Panera Bread confirmed Thursday that they have closed their in-house delivery channel after five years and will now rely on third-party delivery services instead. The change was administered without any fanfare after the St. Louis-based bakery/café chain had previously expanded its delivery capabilities over the years to become one of the largest non-pizza restaurant companies offering in-house delivery.
“Panera continually evaluates our model to put guest preferences at the center of everything we do,” Chris Correnti, senior vice president of off-premise channels at Panera, told Nation’s Restaurant News. “This change enables Panera to offer a broader delivery range to serve increased demand for delivery, in response to an off-premise market that has grown and shifted dramatically over the past year.”
For the first three years of Panera’s delivery experiment, the company relied entirely on its own in-house delivery capabilities and fleet of drivers, expanding the program over the years until by 2018, the Panera app and website offered delivery services in 1,300 locations across 897 cities. At the time, Panera was bucking trends as an outlier as most chains were turning to third-party delivery operators. In 2018, NPD Group warned that the downside to building your own fleet of delivery drivers was dealing with higher labor costs in an industry known for its rapid turnover rates.
In the summer of 2019, Panera began offering third-party delivery for the first time in partnership with DoorDash, GrubHub, and Uber Eats, but clarified that they would maintain their own delivery drivers for quality control and to cut down on third-party delivery commission fees. But now that experiment is now over.
Although Panera did not expand further upon their reasons for giving up on in-house delivery, John Gordon, a restaurant analyst with Pacific Management Consulting Group, said that he would bet it has to do with the staffing crisis:
“For Panera to abandon their vehicles and the capabilities they built in years ago, I can only think they did not want to do this and they are so short on employees that they had to,” Gordon said. “I think they would put [in-house delivery] back in a heartbeat, which may be why there’s no publicity on this: they may want to resume it immediately once labor conditions resume. It’s costing them money to do this.”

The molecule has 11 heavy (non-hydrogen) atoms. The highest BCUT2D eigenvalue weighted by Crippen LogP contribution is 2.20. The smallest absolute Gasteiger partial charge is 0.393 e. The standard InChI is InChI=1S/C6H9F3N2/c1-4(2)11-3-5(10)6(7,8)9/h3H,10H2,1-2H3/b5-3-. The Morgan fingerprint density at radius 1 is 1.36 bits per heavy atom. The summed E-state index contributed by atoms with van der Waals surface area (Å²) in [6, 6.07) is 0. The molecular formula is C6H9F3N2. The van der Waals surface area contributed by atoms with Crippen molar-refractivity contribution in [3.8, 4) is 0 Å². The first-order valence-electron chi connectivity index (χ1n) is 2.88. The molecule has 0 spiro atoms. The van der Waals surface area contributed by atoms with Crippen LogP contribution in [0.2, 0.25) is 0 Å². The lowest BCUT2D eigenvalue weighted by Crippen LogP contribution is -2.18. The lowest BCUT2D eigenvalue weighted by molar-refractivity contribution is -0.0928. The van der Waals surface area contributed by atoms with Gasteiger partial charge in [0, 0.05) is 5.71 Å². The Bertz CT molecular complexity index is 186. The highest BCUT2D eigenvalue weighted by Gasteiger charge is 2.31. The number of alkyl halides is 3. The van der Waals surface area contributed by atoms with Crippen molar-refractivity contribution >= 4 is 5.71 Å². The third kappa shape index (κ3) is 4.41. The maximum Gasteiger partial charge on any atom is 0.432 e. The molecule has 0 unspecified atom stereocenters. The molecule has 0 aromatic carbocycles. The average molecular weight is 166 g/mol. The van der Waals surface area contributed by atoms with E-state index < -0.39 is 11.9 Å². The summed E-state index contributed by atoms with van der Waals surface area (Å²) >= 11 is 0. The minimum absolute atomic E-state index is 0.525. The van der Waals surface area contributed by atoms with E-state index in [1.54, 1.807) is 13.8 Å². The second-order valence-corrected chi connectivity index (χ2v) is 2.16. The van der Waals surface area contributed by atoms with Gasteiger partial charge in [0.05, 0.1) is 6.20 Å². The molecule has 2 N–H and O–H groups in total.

Although it’s become increasingly uncommon to find larger restaurant chains that invest in their own in-house delivery rather than fall back on third-party partnerships, Panera is not the only company to invest in their own delivery fleet. Portillo’s Hot Dogs announced plans to roll out an in-house delivery service in 2020, with the intent of creating a hybrid model alongside their third-party partnerships. Portillo’s team handles the largest orders, while their third-party partners fulfill smaller orders.
“[The biggest advantage is that we own the guest experience and that our Portillo’s team members receive tips directly,” Nick Scarpino, senior vice president of marketing and off-premise at Portillo’s, said. “Staffing is our biggest challenge right now, as is with the rest of restaurant industry.”
Panera is not the only chain to about-face in their views on third-party partnerships. Inspire Brands-owned Jimmy John’s has always prided itself on shunning third-party services but that all changed in December 2020, when they announced a third-party partnership for the first time with DoorDash’s self-delivery service. Although Jimmy John’s uses DoorDash’s marketplace and ordering capabilities, they still have their own fleet of drivers.
“We saw very encouraging incrementality. It was hard to ignore,” Jimmy John’s chief marketing officer, Darrin Dugan said of the DoorDash self-delivery pilot test that occurred during the pandemic at stores in Chicago and Austin, Texas.
Economics may well be the driving factor for Panera’s sudden switch too, Jefferies analyst Andy Barish thinks.
“The economics of doing delivery yourself was always somewhat questionable and that has proven itself out over the past several years,” Barish said. “The pizza models are totally different: delivery was always part of their business model. […] it’s an evolving world and it does not surprise me at all that Panera is moving away from self-delivery.”
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